Skip to main content


Showing posts from July, 2011

In the Line of Duty

I may be a Yarn Editor, but I have been asked (and agreed to) some fascinating things. [The following quotes have been exaggerated for effect and do not necessarily represent the views and opinions of their originators]. "Here, eat these so I won't." "Will you reknit this entire cowl this afternoon so we don't have to mail it back to Kansas?" "Tech edit and proof the copy on these 80 knitting and crochet patterns." "Go 3 blocks to Purl and get some yarn for Loretta to knit a fairy with." "Tell me what you think of this new Vickie Howell yarn before she comes for a photoshoot next week." [Needless to say, I agreed to all of the above]

Hidden Treasures

The City is big busy place - but around every corner, if you pay close enough attention, there are hidden things of beauty. Inside a weeping birch at the Brooklyn Botanic Garden. You have to push aside the drooping branches and go inside their circle to see this. Everything carved on it is either single initials or name-heart-name. Pacifico is a restaurant on Pacific St. It's tiny, on the back of another building and you wouldn't know it was there unless you were looking for it. But it's also delicious. In the back of a pavilion on the northern edge of Prospect Park there is a grand piano. There for anyone to play, it has a few pieces of sheet music but you're free to bring or improvise your own. It's a public service project - there are several pianos scattered throughout the City. When you walk, you look at the sidewalk 3 feet in front of you. And normally what you see is a dirty, old, stained, cracking slab of concrete. But a pottery studio on Union St has embedded …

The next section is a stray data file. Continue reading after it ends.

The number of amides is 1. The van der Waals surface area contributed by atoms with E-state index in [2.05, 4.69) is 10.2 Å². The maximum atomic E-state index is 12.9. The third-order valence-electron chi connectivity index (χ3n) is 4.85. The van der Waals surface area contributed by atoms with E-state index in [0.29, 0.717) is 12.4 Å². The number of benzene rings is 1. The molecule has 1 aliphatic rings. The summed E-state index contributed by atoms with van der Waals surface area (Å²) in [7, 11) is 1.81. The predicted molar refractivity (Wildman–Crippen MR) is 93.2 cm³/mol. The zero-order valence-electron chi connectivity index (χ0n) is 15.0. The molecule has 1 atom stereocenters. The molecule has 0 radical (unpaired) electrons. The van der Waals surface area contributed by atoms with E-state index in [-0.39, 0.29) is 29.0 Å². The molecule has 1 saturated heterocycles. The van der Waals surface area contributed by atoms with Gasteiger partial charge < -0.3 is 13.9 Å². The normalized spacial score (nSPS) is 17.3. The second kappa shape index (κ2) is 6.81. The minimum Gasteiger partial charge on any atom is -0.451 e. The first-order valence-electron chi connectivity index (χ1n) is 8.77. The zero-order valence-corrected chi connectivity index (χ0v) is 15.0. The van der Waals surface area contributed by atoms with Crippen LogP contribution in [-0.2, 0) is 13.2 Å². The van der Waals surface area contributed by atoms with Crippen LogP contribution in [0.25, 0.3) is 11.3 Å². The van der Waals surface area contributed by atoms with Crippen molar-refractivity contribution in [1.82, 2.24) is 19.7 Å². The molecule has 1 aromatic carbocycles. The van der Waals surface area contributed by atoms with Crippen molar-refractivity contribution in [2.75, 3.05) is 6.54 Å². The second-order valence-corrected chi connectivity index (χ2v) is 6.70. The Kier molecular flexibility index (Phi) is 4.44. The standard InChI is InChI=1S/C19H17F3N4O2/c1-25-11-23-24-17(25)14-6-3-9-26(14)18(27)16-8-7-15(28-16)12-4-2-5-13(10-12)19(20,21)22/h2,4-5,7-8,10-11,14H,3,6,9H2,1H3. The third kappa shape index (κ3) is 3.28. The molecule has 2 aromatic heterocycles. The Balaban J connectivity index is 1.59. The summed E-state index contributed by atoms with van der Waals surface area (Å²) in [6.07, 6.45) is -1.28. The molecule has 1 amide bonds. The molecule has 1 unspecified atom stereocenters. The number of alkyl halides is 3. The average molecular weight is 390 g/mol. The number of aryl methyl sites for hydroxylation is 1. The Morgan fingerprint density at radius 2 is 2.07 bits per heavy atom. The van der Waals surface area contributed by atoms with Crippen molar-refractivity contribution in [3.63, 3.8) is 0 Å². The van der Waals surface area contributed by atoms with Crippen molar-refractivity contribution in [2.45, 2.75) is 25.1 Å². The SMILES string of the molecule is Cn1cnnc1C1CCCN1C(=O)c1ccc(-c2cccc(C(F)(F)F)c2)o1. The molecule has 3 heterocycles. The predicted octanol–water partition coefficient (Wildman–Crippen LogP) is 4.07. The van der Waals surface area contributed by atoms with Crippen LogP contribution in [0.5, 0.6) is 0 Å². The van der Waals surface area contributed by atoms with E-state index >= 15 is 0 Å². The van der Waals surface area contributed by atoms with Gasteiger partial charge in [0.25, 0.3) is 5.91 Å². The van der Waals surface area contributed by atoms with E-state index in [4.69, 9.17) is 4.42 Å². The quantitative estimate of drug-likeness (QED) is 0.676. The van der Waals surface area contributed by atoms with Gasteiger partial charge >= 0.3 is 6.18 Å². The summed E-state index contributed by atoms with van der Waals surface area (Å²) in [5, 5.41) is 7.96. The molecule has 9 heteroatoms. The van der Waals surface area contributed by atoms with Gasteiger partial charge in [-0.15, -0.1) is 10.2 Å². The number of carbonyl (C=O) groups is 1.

The City Never Sleeps

Seriously. Never. Last week I presented NYC as a pleasant, homey place. That took some effort. It is big - and loud - and brash - and bold - and I love it here. :) The trains are an amazing system of transportation... ...if you don't feel the need for personal space. One good thing about being packed in like sardines is that if you can't reach anything to hang onto, you're pressed in so tight there's no way you even could fall over. My stop only has 2 trains, the B and the Q, so the platform itself is rarely busy. But I've been there from 6 in the morning to 10 at night and every time in between and there are always people waiting. The pedestrians religiously use the marked crosswalks - but completely ignore the walk/don't walk lights. This intersection, in Manhattan on 6th Ave, is one of the few where no one crosses unless the light is in their favor. The BQE (Brooklyn Queens Expressway) cuts across Brooklyn and Queens - it is horribly busy, and actually faster to …